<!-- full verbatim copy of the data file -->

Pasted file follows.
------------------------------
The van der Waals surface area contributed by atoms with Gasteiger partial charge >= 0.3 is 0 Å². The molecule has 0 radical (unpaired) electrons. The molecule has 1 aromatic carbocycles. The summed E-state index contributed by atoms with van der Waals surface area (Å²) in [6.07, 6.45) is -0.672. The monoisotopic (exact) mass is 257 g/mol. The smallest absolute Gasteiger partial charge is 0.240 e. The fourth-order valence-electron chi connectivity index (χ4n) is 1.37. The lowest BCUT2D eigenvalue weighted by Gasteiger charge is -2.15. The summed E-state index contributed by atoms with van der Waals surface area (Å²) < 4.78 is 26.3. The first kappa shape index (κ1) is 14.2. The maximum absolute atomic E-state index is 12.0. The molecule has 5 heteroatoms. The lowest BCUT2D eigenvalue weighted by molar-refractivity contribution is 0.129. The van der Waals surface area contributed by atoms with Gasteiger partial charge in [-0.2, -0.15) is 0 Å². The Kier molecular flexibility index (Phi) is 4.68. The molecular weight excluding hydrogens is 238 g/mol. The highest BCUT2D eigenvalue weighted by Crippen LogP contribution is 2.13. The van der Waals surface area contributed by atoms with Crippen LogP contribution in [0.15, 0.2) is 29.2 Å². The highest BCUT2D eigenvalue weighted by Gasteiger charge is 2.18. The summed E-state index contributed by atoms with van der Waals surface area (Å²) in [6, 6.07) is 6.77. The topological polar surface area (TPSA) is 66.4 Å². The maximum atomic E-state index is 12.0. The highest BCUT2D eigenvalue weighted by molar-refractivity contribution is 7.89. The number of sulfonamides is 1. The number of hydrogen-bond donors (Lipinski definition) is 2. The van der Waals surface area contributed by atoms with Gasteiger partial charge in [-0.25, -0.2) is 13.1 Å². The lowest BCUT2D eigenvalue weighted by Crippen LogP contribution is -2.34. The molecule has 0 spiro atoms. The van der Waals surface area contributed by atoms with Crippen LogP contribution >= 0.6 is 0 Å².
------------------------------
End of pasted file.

The van der Waals surface area contributed by atoms with Gasteiger partial charge >= 0.3 is 0 Å². The molecule has 0 radical (unpaired) electrons. The molecule has 1 aromatic carbocycles. The summed E-state index contributed by atoms with van der Waals surface area (Å²) in [6.07, 6.45) is -0.672. The monoisotopic (exact) mass is 257 g/mol. The smallest absolute Gasteiger partial charge is 0.240 e. The fourth-order valence-electron chi connectivity index (χ4n) is 1.37. The lowest BCUT2D eigenvalue weighted by Gasteiger charge is -2.15. The summed E-state index contributed by atoms with van der Waals surface area (Å²) < 4.78 is 26.3. The first kappa shape index (κ1) is 14.2. The maximum absolute atomic E-state index is 12.0. The molecule has 5 heteroatoms. The lowest BCUT2D eigenvalue weighted by molar-refractivity contribution is 0.129. The van der Waals surface area contributed by atoms with Gasteiger partial charge in [-0.2, -0.15) is 0 Å². The Kier molecular flexibility index (Phi) is 4.68. The molecular weight excluding hydrogens is 238 g/mol. The highest BCUT2D eigenvalue weighted by Crippen LogP contribution is 2.13. The van der Waals surface area contributed by atoms with Crippen LogP contribution in [0.15, 0.2) is 29.2 Å². The highest BCUT2D eigenvalue weighted by Gasteiger charge is 2.18. The summed E-state index contributed by atoms with van der Waals surface area (Å²) in [6, 6.07) is 6.77. The topological polar surface area (TPSA) is 66.4 Å². The maximum atomic E-state index is 12.0. The highest BCUT2D eigenvalue weighted by molar-refractivity contribution is 7.89. The number of sulfonamides is 1. The number of hydrogen-bond donors (Lipinski definition) is 2. The van der Waals surface area contributed by atoms with Gasteiger partial charge in [-0.25, -0.2) is 13.1 Å². The lowest BCUT2D eigenvalue weighted by Crippen LogP contribution is -2.34. The molecule has 0 spiro atoms. The van der Waals surface area contributed by atoms with Crippen LogP contribution >= 0.6 is 0 Å².